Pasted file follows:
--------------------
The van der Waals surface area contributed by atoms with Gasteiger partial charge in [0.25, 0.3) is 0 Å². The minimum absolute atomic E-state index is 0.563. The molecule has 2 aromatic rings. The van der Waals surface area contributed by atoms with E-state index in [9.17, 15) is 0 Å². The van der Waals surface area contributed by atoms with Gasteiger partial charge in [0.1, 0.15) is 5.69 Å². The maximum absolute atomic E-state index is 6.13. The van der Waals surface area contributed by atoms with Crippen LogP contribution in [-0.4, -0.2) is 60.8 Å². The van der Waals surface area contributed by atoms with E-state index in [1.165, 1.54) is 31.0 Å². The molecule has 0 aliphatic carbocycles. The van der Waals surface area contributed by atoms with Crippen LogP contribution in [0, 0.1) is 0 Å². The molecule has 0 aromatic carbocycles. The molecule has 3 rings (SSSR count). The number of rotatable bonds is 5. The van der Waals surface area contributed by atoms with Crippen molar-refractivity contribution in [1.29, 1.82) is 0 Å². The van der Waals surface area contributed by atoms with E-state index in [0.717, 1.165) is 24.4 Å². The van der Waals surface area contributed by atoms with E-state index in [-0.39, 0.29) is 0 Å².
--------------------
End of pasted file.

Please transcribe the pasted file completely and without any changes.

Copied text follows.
The van der Waals surface area contributed by atoms with Gasteiger partial charge in [0.25, 0.3) is 0 Å². The minimum absolute atomic E-state index is 0.563. The molecule has 2 aromatic rings. The van der Waals surface area contributed by atoms with E-state index in [9.17, 15) is 0 Å². The van der Waals surface area contributed by atoms with Gasteiger partial charge in [0.1, 0.15) is 5.69 Å². The maximum absolute atomic E-state index is 6.13. The van der Waals surface area contributed by atoms with Crippen LogP contribution in [-0.4, -0.2) is 60.8 Å². The van der Waals surface area contributed by atoms with E-state index in [1.165, 1.54) is 31.0 Å². The molecule has 0 aliphatic carbocycles. The van der Waals surface area contributed by atoms with Crippen LogP contribution in [0, 0.1) is 0 Å². The molecule has 0 aromatic carbocycles. The molecule has 3 rings (SSSR count). The number of rotatable bonds is 5. The van der Waals surface area contributed by atoms with Crippen molar-refractivity contribution in [1.29, 1.82) is 0 Å². The van der Waals surface area contributed by atoms with E-state index in [0.717, 1.165) is 24.4 Å². The van der Waals surface area contributed by atoms with E-state index in [-0.39, 0.29) is 0 Å².